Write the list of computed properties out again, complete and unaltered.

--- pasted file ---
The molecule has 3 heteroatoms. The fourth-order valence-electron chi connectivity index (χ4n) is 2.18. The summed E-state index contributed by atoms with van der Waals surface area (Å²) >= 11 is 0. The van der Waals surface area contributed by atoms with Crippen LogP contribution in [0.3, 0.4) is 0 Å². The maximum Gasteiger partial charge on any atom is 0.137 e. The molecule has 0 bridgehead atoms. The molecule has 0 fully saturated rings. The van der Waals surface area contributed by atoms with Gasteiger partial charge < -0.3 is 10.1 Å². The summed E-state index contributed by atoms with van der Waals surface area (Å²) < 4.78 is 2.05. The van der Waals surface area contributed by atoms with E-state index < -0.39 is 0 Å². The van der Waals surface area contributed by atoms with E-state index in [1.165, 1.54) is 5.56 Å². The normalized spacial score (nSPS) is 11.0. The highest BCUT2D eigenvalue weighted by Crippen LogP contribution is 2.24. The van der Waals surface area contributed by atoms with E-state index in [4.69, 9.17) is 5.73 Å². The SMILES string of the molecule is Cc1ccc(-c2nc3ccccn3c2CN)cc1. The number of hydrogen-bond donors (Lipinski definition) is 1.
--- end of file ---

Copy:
The molecule has 3 heteroatoms. The fourth-order valence-electron chi connectivity index (χ4n) is 2.18. The summed E-state index contributed by atoms with van der Waals surface area (Å²) >= 11 is 0. The van der Waals surface area contributed by atoms with Crippen LogP contribution in [0.3, 0.4) is 0 Å². The maximum Gasteiger partial charge on any atom is 0.137 e. The molecule has 0 bridgehead atoms. The molecule has 0 fully saturated rings. The van der Waals surface area contributed by atoms with Gasteiger partial charge < -0.3 is 10.1 Å². The summed E-state index contributed by atoms with van der Waals surface area (Å²) < 4.78 is 2.05. The van der Waals surface area contributed by atoms with E-state index < -0.39 is 0 Å². The van der Waals surface area contributed by atoms with E-state index in [1.165, 1.54) is 5.56 Å². The normalized spacial score (nSPS) is 11.0. The highest BCUT2D eigenvalue weighted by Crippen LogP contribution is 2.24. The van der Waals surface area contributed by atoms with E-state index in [4.69, 9.17) is 5.73 Å². The SMILES string of the molecule is Cc1ccc(-c2nc3ccccn3c2CN)cc1. The number of hydrogen-bond donors (Lipinski definition) is 1.